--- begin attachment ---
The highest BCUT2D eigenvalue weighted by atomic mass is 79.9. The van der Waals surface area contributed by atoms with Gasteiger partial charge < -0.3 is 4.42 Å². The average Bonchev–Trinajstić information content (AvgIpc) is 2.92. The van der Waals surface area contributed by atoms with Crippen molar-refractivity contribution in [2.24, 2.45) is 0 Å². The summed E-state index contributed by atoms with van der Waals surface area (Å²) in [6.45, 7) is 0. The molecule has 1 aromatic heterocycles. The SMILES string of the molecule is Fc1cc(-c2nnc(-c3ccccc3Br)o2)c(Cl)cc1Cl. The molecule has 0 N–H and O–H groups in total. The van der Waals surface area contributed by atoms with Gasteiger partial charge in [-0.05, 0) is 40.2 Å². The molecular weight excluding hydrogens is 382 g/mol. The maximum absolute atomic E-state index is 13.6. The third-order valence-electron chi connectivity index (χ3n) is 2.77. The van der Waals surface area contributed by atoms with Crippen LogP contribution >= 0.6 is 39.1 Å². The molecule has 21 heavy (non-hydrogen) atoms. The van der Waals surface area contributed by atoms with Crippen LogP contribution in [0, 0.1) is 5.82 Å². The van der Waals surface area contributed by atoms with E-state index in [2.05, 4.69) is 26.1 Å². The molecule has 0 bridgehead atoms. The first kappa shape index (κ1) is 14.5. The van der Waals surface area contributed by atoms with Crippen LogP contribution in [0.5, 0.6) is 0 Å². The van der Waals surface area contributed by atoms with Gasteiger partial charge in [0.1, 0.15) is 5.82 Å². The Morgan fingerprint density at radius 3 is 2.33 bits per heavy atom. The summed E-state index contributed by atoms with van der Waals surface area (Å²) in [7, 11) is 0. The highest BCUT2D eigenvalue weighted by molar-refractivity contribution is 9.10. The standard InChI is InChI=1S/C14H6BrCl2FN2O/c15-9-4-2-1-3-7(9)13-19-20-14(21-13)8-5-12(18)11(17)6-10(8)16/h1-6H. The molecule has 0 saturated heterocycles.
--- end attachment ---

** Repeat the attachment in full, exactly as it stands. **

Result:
The highest BCUT2D eigenvalue weighted by atomic mass is 79.9. The van der Waals surface area contributed by atoms with Gasteiger partial charge < -0.3 is 4.42 Å². The average Bonchev–Trinajstić information content (AvgIpc) is 2.92. The van der Waals surface area contributed by atoms with Crippen molar-refractivity contribution in [2.24, 2.45) is 0 Å². The summed E-state index contributed by atoms with van der Waals surface area (Å²) in [6.45, 7) is 0. The molecule has 1 aromatic heterocycles. The SMILES string of the molecule is Fc1cc(-c2nnc(-c3ccccc3Br)o2)c(Cl)cc1Cl. The molecule has 0 N–H and O–H groups in total. The van der Waals surface area contributed by atoms with Gasteiger partial charge in [-0.05, 0) is 40.2 Å². The molecular weight excluding hydrogens is 382 g/mol. The maximum absolute atomic E-state index is 13.6. The third-order valence-electron chi connectivity index (χ3n) is 2.77. The van der Waals surface area contributed by atoms with Crippen LogP contribution >= 0.6 is 39.1 Å². The molecule has 21 heavy (non-hydrogen) atoms. The van der Waals surface area contributed by atoms with Crippen LogP contribution in [0, 0.1) is 5.82 Å². The van der Waals surface area contributed by atoms with E-state index in [2.05, 4.69) is 26.1 Å². The molecule has 0 bridgehead atoms. The first kappa shape index (κ1) is 14.5. The van der Waals surface area contributed by atoms with Crippen LogP contribution in [0.5, 0.6) is 0 Å². The van der Waals surface area contributed by atoms with Gasteiger partial charge in [0.1, 0.15) is 5.82 Å². The Morgan fingerprint density at radius 3 is 2.33 bits per heavy atom. The summed E-state index contributed by atoms with van der Waals surface area (Å²) in [7, 11) is 0. The highest BCUT2D eigenvalue weighted by molar-refractivity contribution is 9.10. The standard InChI is InChI=1S/C14H6BrCl2FN2O/c15-9-4-2-1-3-7(9)13-19-20-14(21-13)8-5-12(18)11(17)6-10(8)16/h1-6H. The molecule has 0 saturated heterocycles.